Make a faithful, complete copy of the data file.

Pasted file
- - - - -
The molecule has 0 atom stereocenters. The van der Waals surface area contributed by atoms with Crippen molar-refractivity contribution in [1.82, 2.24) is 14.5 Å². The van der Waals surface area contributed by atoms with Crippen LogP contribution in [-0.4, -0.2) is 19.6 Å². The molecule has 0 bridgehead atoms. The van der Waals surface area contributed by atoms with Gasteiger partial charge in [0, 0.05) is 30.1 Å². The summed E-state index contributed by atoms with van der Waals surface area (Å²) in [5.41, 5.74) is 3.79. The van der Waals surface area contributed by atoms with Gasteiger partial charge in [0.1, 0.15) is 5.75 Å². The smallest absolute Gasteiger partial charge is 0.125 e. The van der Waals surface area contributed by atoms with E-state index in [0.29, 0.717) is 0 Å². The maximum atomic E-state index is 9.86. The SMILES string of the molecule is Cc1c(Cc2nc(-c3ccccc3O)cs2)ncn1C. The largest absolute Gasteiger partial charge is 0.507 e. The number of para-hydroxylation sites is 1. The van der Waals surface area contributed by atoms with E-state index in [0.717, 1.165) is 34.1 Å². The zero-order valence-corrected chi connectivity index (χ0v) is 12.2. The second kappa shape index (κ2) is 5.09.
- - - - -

The molecule has 0 atom stereocenters. The van der Waals surface area contributed by atoms with Crippen molar-refractivity contribution in [1.82, 2.24) is 14.5 Å². The van der Waals surface area contributed by atoms with Crippen LogP contribution in [-0.4, -0.2) is 19.6 Å². The molecule has 0 bridgehead atoms. The van der Waals surface area contributed by atoms with Gasteiger partial charge in [0, 0.05) is 30.1 Å². The summed E-state index contributed by atoms with van der Waals surface area (Å²) in [5.41, 5.74) is 3.79. The van der Waals surface area contributed by atoms with Gasteiger partial charge in [0.1, 0.15) is 5.75 Å². The smallest absolute Gasteiger partial charge is 0.125 e. The van der Waals surface area contributed by atoms with E-state index in [0.29, 0.717) is 0 Å². The maximum atomic E-state index is 9.86. The SMILES string of the molecule is Cc1c(Cc2nc(-c3ccccc3O)cs2)ncn1C. The largest absolute Gasteiger partial charge is 0.507 e. The number of para-hydroxylation sites is 1. The van der Waals surface area contributed by atoms with E-state index in [0.717, 1.165) is 34.1 Å². The zero-order valence-corrected chi connectivity index (χ0v) is 12.2. The second kappa shape index (κ2) is 5.09.